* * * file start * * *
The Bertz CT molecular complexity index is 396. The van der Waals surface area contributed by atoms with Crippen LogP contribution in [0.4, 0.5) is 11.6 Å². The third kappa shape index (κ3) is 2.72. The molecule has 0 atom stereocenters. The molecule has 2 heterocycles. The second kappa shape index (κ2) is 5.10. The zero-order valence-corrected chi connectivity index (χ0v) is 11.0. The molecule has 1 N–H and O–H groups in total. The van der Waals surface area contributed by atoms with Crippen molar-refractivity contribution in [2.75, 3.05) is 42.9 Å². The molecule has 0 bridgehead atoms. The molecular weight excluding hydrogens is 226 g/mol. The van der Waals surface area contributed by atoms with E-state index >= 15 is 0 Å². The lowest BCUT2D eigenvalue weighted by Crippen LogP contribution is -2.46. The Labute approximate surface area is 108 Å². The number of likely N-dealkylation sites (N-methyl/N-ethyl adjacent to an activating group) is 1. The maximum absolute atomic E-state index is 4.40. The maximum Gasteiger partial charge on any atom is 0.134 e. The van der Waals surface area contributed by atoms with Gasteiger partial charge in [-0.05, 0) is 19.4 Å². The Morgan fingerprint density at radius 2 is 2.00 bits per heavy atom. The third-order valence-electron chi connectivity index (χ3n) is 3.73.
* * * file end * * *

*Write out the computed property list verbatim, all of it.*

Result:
The Bertz CT molecular complexity index is 396. The van der Waals surface area contributed by atoms with Crippen LogP contribution in [0.4, 0.5) is 11.6 Å². The third kappa shape index (κ3) is 2.72. The molecule has 0 atom stereocenters. The molecule has 2 heterocycles. The second kappa shape index (κ2) is 5.10. The zero-order valence-corrected chi connectivity index (χ0v) is 11.0. The molecule has 1 N–H and O–H groups in total. The van der Waals surface area contributed by atoms with Crippen molar-refractivity contribution in [2.75, 3.05) is 42.9 Å². The molecule has 0 bridgehead atoms. The molecular weight excluding hydrogens is 226 g/mol. The van der Waals surface area contributed by atoms with E-state index >= 15 is 0 Å². The lowest BCUT2D eigenvalue weighted by Crippen LogP contribution is -2.46. The Labute approximate surface area is 108 Å². The number of likely N-dealkylation sites (N-methyl/N-ethyl adjacent to an activating group) is 1. The maximum absolute atomic E-state index is 4.40. The maximum Gasteiger partial charge on any atom is 0.134 e. The van der Waals surface area contributed by atoms with Gasteiger partial charge in [-0.05, 0) is 19.4 Å². The Morgan fingerprint density at radius 2 is 2.00 bits per heavy atom. The third-order valence-electron chi connectivity index (χ3n) is 3.73.